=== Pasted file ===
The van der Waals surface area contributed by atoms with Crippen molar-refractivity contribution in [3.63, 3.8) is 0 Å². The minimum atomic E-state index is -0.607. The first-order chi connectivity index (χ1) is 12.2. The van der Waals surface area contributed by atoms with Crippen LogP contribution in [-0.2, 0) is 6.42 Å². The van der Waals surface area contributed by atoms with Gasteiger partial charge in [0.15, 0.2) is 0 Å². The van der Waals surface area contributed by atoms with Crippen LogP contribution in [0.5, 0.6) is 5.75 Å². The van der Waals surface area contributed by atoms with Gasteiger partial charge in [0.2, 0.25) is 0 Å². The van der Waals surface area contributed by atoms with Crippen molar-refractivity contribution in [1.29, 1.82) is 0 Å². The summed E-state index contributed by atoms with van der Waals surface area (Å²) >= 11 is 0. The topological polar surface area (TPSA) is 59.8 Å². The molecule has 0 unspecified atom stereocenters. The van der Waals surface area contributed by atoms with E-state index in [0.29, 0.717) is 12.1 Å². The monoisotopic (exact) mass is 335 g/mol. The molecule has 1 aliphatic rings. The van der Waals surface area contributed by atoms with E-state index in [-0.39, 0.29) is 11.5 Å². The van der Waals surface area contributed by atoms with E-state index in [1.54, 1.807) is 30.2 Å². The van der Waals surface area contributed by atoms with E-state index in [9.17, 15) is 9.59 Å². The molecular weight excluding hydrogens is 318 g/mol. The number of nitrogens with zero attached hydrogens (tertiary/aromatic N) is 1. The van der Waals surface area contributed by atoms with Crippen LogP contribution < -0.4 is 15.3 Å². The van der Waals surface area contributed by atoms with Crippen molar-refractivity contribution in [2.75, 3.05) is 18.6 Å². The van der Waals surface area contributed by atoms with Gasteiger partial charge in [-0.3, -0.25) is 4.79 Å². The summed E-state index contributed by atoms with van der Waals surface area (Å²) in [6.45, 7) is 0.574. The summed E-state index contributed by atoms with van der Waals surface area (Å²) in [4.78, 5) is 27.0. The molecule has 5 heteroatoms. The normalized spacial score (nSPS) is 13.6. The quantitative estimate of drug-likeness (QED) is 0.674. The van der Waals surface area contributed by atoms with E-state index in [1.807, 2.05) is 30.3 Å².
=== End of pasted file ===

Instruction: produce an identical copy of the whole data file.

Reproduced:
The van der Waals surface area contributed by atoms with Crippen molar-refractivity contribution in [3.63, 3.8) is 0 Å². The minimum atomic E-state index is -0.607. The first-order chi connectivity index (χ1) is 12.2. The van der Waals surface area contributed by atoms with Crippen LogP contribution in [-0.2, 0) is 6.42 Å². The van der Waals surface area contributed by atoms with Gasteiger partial charge in [0.15, 0.2) is 0 Å². The van der Waals surface area contributed by atoms with Crippen LogP contribution in [0.5, 0.6) is 5.75 Å². The van der Waals surface area contributed by atoms with Gasteiger partial charge in [0.2, 0.25) is 0 Å². The van der Waals surface area contributed by atoms with Crippen molar-refractivity contribution in [1.29, 1.82) is 0 Å². The summed E-state index contributed by atoms with van der Waals surface area (Å²) >= 11 is 0. The topological polar surface area (TPSA) is 59.8 Å². The molecule has 0 unspecified atom stereocenters. The van der Waals surface area contributed by atoms with E-state index in [0.29, 0.717) is 12.1 Å². The monoisotopic (exact) mass is 335 g/mol. The molecule has 1 aliphatic rings. The van der Waals surface area contributed by atoms with E-state index in [-0.39, 0.29) is 11.5 Å². The van der Waals surface area contributed by atoms with E-state index in [1.54, 1.807) is 30.2 Å². The van der Waals surface area contributed by atoms with E-state index in [9.17, 15) is 9.59 Å². The molecular weight excluding hydrogens is 318 g/mol. The number of nitrogens with zero attached hydrogens (tertiary/aromatic N) is 1. The van der Waals surface area contributed by atoms with Crippen LogP contribution < -0.4 is 15.3 Å². The van der Waals surface area contributed by atoms with Crippen molar-refractivity contribution in [2.75, 3.05) is 18.6 Å². The van der Waals surface area contributed by atoms with Gasteiger partial charge in [-0.3, -0.25) is 4.79 Å². The summed E-state index contributed by atoms with van der Waals surface area (Å²) in [6.45, 7) is 0.574. The summed E-state index contributed by atoms with van der Waals surface area (Å²) in [4.78, 5) is 27.0. The molecule has 5 heteroatoms. The normalized spacial score (nSPS) is 13.6. The quantitative estimate of drug-likeness (QED) is 0.674. The van der Waals surface area contributed by atoms with E-state index in [1.807, 2.05) is 30.3 Å².